Adding Logic to MVC Commands

You can completely override MVC commands, or any OSGi service for that matter, but adding logic to the commands is the better option. Discarding necessary logic is bad. Conversely any logic you copy from the original might not work in new versions of the portlet. Adding custom logic while continuing to invoke the original logic decouples the custom class from the original implementation. Keeping the new logic separate form the original logic keeps the code clean, maintainable, and easy to understand.

Here are the steps for adding logic to MVC commands:

  1. Implement the interface
  2. Publish as a component
  3. Refer to the original implementation
  4. Add the logic, and call the original

Step 1: Implement the interface

Implement the respective MVC Command interface either directly or by extending an existing base class that implements it. Extending a base class for the interface relieves you from implementing logic that should typically be a part of most command implementations. For example, to add logic to the Blogs portlet’s EditEntryMVCActionCommand, you would extend base class BaseMVCActionCommand.

public class CustomBlogsMVCActionCommand extends BaseMVCActionCommand {...}

Check the MVC command interfaces for existing base classes:

Next make your class a service component.

Step 2: Publish as a component

The Declarative Services @Component annotation facilitates customizing MVC commands. All the customization options require publishing your MVC command class as a component. For example, this @Component annotation declares an MVCActionCommand service.

    immediate = true,
    property = { 
        "" + BlogsPortletKeys.BLOGS_ADMIN, 
    service = MVCActionCommand.class
public class CustomBlogsMVCActionCommand extends BaseMVCActionCommand {

It publishes CustomBlogsMVCActionCommand as a service component for the MVCActionCommand class. Upon resolving, it’s activated immediately because immediate = true. The component is invoked in the Blogs Admin portlet by the command URL /blogs/edit_entry. Its service ranking of 100 prioritizes it ahead of the original service component, whose ranking is 0.

Here’s what you need to specify in an @Component annotation for your custom MVC command:

  • for each portlet you want the customization to affect. JSPs in these portlets can invoke the MVC command via applicable command URL tags. You can specify the same portlets as the original MVC command or a subset of those portlets.

  • this property declares the command URL that maps to this custom MVC command component.

  • service.ranking:Integer: set this property to a higher integer than the original service implementation’s ranking. The ranking tells the OSGi runtime which service to use, in cases where multiple components register the same service, with the same properties. The higher the integer you specify here, the more weight your component carries. Liferay’s service implementations typically have a 0 ranking.

  • service: this attribute specifies the service (interface) to override.

  • immediate: set this attribute to true to activate your component immediately upon resolution.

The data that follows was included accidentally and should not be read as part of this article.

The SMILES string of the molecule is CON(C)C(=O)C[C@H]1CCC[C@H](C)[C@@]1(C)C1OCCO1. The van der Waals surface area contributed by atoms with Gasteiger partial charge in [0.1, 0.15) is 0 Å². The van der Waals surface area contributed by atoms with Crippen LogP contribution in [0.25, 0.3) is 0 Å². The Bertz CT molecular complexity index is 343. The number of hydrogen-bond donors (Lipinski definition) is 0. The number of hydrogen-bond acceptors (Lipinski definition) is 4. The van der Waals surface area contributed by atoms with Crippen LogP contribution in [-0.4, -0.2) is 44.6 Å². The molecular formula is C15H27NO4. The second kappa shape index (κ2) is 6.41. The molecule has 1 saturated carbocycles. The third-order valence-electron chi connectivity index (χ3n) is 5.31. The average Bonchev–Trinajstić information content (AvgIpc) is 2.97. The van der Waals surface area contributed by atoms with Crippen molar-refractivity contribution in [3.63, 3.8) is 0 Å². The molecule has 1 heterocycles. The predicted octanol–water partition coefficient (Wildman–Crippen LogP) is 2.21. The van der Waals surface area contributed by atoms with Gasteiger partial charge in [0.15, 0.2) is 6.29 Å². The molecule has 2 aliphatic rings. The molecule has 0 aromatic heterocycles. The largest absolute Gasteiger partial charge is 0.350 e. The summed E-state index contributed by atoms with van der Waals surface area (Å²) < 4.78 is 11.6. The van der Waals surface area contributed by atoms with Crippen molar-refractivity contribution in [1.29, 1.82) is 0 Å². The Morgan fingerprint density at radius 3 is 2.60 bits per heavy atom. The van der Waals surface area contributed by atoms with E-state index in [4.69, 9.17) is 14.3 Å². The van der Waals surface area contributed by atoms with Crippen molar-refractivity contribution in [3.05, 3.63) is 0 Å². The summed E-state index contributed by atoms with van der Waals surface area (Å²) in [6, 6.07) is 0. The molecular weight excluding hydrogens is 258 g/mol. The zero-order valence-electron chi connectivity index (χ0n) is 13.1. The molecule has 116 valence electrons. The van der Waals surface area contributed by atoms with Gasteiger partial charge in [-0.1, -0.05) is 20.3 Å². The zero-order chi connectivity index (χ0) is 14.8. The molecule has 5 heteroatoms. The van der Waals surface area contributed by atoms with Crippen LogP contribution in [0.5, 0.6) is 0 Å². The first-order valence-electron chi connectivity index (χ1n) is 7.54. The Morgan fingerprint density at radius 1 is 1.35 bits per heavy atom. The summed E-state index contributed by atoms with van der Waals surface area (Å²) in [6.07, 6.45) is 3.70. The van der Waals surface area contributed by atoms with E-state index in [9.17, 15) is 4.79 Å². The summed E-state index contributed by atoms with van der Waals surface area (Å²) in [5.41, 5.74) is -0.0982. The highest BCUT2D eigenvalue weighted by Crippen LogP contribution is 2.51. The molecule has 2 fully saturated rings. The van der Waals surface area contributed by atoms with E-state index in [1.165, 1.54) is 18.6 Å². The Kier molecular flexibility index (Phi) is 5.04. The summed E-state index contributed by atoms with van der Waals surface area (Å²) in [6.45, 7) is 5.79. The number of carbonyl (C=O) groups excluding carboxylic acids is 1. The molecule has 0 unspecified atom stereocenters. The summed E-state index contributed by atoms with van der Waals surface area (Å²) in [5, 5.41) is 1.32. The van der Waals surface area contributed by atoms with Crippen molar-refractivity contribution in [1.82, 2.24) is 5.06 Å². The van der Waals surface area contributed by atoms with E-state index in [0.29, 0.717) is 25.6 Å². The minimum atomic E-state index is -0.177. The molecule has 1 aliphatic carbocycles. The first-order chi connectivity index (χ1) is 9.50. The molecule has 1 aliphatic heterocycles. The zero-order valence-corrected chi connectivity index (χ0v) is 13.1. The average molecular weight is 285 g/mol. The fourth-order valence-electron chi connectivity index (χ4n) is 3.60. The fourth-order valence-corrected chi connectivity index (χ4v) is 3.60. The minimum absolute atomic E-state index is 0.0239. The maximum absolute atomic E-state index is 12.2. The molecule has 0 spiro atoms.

You can refer back to this list as you add @Component annotations to your custom MVC commands.

Next reference the original implementation.

Step 3: Refer to the original implementation

Use a field annotated with @Reference to fetch a reference to the original MVC command component. If there are no additional customizations on the original component, this reference will be for the original MVC command type. For example, this field references the original MVC command component EditEntryMVCActionCommand.

    target = "(")
protected MVCActionCommand mvcActionCommand;

Here’s how to add the reference:

  1. Declare the field as the MVC command interface type that it is. For example, the mvcActionCommand field is type MVCActionCommand.

  2. Add the @Reference annotation.

  3. In the annotation, define a target attribute that filters on a equal to the default service implementation class’s fully qualified name.

When your custom component resolves, the OSGi runtime assigns the targeted service to your field. It’s time to add your custom logic.

Step 4: Add the logic

Adding the logic involves overriding the primary method of the base class you’re extending or the interface you’re implementing. In your method override, add your new logic AND then invoke the original implementation. For example, the following method overrides BaseMVCActionCommand’s method doProcessAction.

protected void doProcessAction(
	ActionRequest actionRequest, ActionResponse actionResponse)
throws Exception {
    // Add custom logic here 
    // Call the original service implementation 
    mvcActionCommand.processAction(actionRequest, actionResponse);

The method above defines custom logic and then invokes the original service it referenced in the previous step.

If you use this approach, your extension will continue to work with new versions of the original portlet, because no coupling exists between the original portlet logic and your customization. The command implementation class can change. Make sure to keep your reference updated to the name of the current implementation class.

Congratulations on adding logic to your existing MVC command.

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